Found this book on a list of YA books that everyone should read and was surprised I’d never seen it. Was SO GOOD, one of those great “growing up” books about young kids who have a fantasy life in the woods, one is from a sort of “normal” family and one is ... not. Snyder really captures that whole thing of being a weird kid and wanting your own world where you can accomplish things and not just fit into the mold someone else made for you. I’m surprised I missed this book when it first came out.
Such a poignant story about an island community in Newfoundland that is being resettled and the people who are the last to go. This story is haunting both for the depth of emotions that are on display and also the tinge of magical realism that hovers around everything. A wonderful book.
Sort of a goofy remaindered book that had a lot of crime stories in sensational detail with photos. Most of them I knew about, a few were new. The mobster stuff in particular was sort of shruggo but I liked getting to leaf through this in the mornings over coffee.
Such fun! I’d seen this comic online but didn’t know it had turned into a book. I laughed out loud at a lot of these comics which are basically short vignettes about trying to be an adult and also being incredibly awkward. Enjoyable and relatable.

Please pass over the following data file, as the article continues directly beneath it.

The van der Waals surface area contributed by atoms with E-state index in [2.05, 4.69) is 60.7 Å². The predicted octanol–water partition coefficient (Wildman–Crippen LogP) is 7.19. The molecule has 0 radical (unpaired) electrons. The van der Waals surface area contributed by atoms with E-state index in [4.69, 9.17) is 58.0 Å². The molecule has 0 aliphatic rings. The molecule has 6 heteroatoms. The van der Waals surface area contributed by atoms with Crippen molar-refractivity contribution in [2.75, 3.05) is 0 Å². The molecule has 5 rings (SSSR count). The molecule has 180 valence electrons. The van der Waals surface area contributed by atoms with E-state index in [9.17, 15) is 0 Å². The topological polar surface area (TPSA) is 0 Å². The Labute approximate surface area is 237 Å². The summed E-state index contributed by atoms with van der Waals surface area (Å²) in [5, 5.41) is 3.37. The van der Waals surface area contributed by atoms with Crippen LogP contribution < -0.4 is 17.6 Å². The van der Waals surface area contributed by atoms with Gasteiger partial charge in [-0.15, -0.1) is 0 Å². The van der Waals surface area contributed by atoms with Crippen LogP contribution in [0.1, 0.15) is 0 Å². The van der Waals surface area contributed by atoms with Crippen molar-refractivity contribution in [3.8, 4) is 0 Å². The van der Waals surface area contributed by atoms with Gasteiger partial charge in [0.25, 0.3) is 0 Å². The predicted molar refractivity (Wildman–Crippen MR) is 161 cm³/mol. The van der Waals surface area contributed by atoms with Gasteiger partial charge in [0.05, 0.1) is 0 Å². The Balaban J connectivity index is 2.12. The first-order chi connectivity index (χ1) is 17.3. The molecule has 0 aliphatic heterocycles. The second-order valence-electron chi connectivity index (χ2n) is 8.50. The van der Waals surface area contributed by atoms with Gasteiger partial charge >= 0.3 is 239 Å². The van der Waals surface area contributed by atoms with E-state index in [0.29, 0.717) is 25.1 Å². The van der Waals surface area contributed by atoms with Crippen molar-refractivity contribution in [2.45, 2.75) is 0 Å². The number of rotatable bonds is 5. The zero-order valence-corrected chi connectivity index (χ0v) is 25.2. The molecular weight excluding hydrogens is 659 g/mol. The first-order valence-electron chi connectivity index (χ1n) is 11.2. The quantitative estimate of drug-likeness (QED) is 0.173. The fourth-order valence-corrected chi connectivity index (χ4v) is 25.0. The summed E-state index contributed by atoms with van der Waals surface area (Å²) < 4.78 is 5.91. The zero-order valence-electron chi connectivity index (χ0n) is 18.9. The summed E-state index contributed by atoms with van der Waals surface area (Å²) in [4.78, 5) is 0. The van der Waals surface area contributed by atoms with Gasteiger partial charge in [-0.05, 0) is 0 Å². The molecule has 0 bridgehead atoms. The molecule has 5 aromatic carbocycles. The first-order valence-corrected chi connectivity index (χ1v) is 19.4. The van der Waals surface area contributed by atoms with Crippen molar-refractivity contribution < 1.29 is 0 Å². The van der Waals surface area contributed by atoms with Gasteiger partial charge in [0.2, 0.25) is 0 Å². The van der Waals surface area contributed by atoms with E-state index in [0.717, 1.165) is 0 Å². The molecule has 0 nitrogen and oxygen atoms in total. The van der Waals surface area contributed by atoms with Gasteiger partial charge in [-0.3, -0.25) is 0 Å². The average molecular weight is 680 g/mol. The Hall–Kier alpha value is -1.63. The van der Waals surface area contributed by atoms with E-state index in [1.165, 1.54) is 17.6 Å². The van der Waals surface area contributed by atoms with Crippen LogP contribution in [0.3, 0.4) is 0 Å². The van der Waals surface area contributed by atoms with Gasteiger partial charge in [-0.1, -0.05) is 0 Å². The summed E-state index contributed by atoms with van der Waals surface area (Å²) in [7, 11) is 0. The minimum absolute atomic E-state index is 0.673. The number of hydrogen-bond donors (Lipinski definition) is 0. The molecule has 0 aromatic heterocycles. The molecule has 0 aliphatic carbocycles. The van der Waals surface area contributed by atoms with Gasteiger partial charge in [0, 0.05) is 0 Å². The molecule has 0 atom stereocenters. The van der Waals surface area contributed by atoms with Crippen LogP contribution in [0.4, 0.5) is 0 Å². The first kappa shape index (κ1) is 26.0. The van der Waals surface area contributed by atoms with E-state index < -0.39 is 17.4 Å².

Another collection of stuff I’d only known about from the web. Weinersmith is a very prolific comics guy and I’d seen a lot of his stuff online. This is a collection of the science-only stuff he’s done. Enjoyable! Some of it makes more sense if you know him and where he comes from, I was a little confused because I actually didn’t know what SMBC (Saturday morning breakfast cereal) stood for. And as far as “comics turned into books” the repro is really good but some of the other design elements (page numbers, whatever) could have been more part of the design. I’m sure some of that stuff is costly though and this book is not just funny and a great gift for any scientist but it’s also super AFFORDABLE which is excellent.
Did not know this book was out and saw it at the library. It’s a companion to the Lisbeth Salander series by a new author since Steig Larsson died in 2004. I liked this as a follow-up even though I know it’s somewhat controversial (who owns the rights to the stories, who SHOULD own the rights to the stories) but there were a few long slogging exposition paragraphs that could have done with a bit more “show me don’t tell me” Happy to get back into this story, however.
So happy to getting back to reading books I enjoy. This was a fun collection of essays by Tim Cahill going to weird remote parts of the country and writing about them. While the book does suffer from some datedness (talking about cannibalism is something I think most people just don’t do anymore) I enjoyed his enthusiasm for his topics and his way of making even the most horrible trips really enjoyable to read about.